Brown, Michael F. (2009) Exhibiting Indigenous Heritage in the Age of Cultural Property. In Whose Culture? The Promise of Museums and the Debate over Antiquities. J. Cuno, ed. Pp. 145-164. Princeton: Princeton University Press.
Ok, admittedly, this is quite the over-the-top Utopian rant but I figure Brown’s article gave me the perfect opportunity to go off the handle a bit and raise some ideas for (optional) discussion…
Here we go (this opinion is subject to change)…
Brown discusses the etymological conflation of the loaded words “property” and “heritage” within the context of the Museum that has morphed from an encyclopedic Enlightenment-era venture to being a “site of conflict” (145). In contemporary times, this conflict-site perpetually deals with the competing forces of “controversial provenance” (145). Consequently, Brown discusses how the authority is diluted when collecting intangible heritage as if it was property (145).
Brown also reminds us that proprietary culture is not unique to Westerners/Europeans as protecting sacred knowledge happens in all cultures. In Western culture for example, there was once a living tradition that dealt with the occult and we had even once shared oral traditions similar to that of indigenous people. Having said this, in our own regions of ancestry, we (i.e. the culture of the blog-author) were once indigenous people.
Brown is essentially asking what the role of proprietary culture/property/sacredness is in the age of public social media (146). Social media as it currently stands, extends its narrative meme-space beyond cultural community boundaries.
Brown suggests that in a Postcolonial-era, such stewardship should be left to the artefact creators their descendants…
If this is going to be the Museum collection-negotiation paradigm from now on, then I am guessing that it will not be until the advent of embodied virtualizion of our own bodies and minds (body-schemas) through technological means when Westernized museum bureaucracies will finally become sympathetic towards the Post-colonial discourse. I am claiming that we must merge with our surrounding artifacts in order to transcend them as commodity-fetishes. For example, when we eventually live-out our artifacts both as “property” and “heritage”, we become post-virtual beings (Bainbridge calls these “cy-clones”) – each totally unique yet entirely conservable and publically remediated/emulated/propagated – that can finally embrace ritual as “living art” – without the need to distinguish the two. At this point in history, we might understand that our interest in residual artefacts goes beyond a mere collection-fetish and see them as an integral part to our identity as individuals belonging to a completely networked community.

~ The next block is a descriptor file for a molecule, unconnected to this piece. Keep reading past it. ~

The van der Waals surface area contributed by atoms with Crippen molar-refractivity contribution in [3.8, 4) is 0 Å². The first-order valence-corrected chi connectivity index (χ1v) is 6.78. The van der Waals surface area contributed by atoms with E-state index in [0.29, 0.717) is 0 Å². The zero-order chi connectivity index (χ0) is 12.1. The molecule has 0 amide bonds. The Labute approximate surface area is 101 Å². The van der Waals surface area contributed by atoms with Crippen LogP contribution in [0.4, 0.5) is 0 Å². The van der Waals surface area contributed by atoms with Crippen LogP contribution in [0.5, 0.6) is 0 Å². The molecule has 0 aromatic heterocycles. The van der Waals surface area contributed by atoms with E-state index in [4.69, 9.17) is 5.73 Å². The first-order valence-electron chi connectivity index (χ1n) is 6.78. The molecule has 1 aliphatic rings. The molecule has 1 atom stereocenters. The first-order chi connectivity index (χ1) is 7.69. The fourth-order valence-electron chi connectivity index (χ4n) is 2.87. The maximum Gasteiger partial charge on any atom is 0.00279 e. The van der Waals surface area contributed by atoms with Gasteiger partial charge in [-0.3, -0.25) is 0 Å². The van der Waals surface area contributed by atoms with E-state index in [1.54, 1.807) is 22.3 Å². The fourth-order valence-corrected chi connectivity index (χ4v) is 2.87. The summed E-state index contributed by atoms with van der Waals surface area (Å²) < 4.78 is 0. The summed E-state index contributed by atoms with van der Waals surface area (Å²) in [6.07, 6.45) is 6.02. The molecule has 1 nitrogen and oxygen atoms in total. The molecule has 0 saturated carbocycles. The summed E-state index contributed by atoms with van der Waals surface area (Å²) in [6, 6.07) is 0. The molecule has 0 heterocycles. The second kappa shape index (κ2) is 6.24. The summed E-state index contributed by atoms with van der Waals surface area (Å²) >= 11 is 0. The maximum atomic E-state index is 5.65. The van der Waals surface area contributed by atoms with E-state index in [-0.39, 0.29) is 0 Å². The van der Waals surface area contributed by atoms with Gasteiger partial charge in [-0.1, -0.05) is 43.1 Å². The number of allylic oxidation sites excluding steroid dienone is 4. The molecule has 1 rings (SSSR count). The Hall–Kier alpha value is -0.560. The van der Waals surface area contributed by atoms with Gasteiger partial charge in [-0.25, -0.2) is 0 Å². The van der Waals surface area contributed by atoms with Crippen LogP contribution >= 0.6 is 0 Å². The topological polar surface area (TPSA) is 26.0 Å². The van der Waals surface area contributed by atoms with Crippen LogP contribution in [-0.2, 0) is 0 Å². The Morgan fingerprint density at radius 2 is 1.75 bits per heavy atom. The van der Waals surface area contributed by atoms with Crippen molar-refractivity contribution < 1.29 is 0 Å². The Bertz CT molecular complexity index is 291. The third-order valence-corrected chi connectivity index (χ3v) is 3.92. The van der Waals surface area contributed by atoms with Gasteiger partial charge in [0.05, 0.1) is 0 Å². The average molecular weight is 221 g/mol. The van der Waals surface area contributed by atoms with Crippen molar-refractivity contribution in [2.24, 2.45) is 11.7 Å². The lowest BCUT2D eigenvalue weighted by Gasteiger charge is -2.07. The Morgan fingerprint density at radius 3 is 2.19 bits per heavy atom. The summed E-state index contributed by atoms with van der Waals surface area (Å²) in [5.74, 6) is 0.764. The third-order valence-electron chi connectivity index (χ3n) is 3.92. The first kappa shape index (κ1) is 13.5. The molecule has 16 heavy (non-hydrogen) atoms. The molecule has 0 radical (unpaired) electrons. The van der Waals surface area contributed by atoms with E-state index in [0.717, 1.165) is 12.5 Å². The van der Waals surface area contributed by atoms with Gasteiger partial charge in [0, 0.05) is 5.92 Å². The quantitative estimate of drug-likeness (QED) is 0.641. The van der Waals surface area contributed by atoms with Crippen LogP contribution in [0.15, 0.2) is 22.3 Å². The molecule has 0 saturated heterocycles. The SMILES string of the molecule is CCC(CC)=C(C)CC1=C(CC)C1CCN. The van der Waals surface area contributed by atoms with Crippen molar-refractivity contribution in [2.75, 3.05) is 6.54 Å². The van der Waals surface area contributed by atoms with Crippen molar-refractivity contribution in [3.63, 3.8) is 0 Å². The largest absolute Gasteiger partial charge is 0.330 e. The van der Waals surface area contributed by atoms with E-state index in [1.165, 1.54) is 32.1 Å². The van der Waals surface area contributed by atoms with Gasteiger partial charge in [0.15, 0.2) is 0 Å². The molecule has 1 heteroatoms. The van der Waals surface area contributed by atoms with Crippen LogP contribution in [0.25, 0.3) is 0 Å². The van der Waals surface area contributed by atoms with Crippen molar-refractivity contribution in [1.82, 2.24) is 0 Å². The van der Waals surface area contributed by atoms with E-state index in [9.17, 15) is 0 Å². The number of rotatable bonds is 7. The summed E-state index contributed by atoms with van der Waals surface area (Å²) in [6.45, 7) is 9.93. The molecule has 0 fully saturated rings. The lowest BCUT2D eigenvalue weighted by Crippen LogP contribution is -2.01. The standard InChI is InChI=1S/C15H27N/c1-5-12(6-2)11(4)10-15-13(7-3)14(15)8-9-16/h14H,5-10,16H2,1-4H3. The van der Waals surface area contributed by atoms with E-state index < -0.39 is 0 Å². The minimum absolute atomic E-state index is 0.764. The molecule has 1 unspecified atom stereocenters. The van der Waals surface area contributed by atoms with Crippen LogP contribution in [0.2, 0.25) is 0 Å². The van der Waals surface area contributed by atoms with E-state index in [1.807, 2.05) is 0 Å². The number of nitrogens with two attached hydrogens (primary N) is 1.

If this happens, we will jettison the revenue imperative to guide visitors to the gift-shop (158) and share our own artifact/mentefact stories with members of indigenous communities and work post-buraucratically together towards forging something more than a garage-sale of metaphysically charged ritual artifacts.
The post-museum could transcend beyond being an observation and regularatory space (148) and become a space of participation and embodied story-telling. Of course, my vision here is utopian…We must start somewhere if we are to get past this increasing cultural alienation with other cultures. Having said this, such a post-virtual, post-internet, post-commodity culture would be open to all communities and not limited to Westeners.
According to Brown’s testimony, our conventional museum paradigm seems to have caused spiritual harm to others and we should no longer contribute to this harm (152). It is foolish to harness the “Aura” (152) of others. We can better understand this aura by making our own from scratch and then we can better understand how to share it with others in an open a manner as Facebook or Second Life. Perhaps then we can finally be worthy of entering into dialogue with First Nations communities, for example.
Only if we continue to turn the living and “supernatural” aura into a residual artefact stored in a dusty basement will we still compel others to tell us “more and more about less and less” (159) of the artifact we ignorantly extracted from them. If we really wish to see ourselves as the arbiters of taste and feel genuinely enlightened, we really need to experience this type of “magical” phenomenon for ourselves so we can be in direct communion with this “aesthetic genius” (148) we so revere as a novelty obsessed culture inspired by second-hand fetishes.